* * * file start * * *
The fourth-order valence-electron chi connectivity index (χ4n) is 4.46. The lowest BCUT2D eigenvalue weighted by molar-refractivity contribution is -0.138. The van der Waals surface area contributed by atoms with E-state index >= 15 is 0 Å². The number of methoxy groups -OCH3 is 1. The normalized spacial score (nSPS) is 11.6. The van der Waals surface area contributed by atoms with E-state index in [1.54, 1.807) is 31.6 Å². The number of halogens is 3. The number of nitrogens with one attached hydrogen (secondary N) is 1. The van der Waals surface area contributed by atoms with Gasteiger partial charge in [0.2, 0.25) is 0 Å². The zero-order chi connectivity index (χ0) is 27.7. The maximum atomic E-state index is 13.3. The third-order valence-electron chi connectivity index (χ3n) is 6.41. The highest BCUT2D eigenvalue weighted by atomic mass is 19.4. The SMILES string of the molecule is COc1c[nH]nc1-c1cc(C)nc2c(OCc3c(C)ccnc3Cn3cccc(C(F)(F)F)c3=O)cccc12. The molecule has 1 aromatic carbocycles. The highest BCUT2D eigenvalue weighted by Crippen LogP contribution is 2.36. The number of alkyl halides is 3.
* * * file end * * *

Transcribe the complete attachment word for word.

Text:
The fourth-order valence-electron chi connectivity index (χ4n) is 4.46. The lowest BCUT2D eigenvalue weighted by molar-refractivity contribution is -0.138. The van der Waals surface area contributed by atoms with E-state index >= 15 is 0 Å². The number of methoxy groups -OCH3 is 1. The normalized spacial score (nSPS) is 11.6. The van der Waals surface area contributed by atoms with E-state index in [1.54, 1.807) is 31.6 Å². The number of halogens is 3. The number of nitrogens with one attached hydrogen (secondary N) is 1. The van der Waals surface area contributed by atoms with Gasteiger partial charge in [0.2, 0.25) is 0 Å². The zero-order chi connectivity index (χ0) is 27.7. The maximum atomic E-state index is 13.3. The third-order valence-electron chi connectivity index (χ3n) is 6.41. The highest BCUT2D eigenvalue weighted by atomic mass is 19.4. The SMILES string of the molecule is COc1c[nH]nc1-c1cc(C)nc2c(OCc3c(C)ccnc3Cn3cccc(C(F)(F)F)c3=O)cccc12. The molecule has 1 aromatic carbocycles. The highest BCUT2D eigenvalue weighted by Crippen LogP contribution is 2.36. The number of alkyl halides is 3.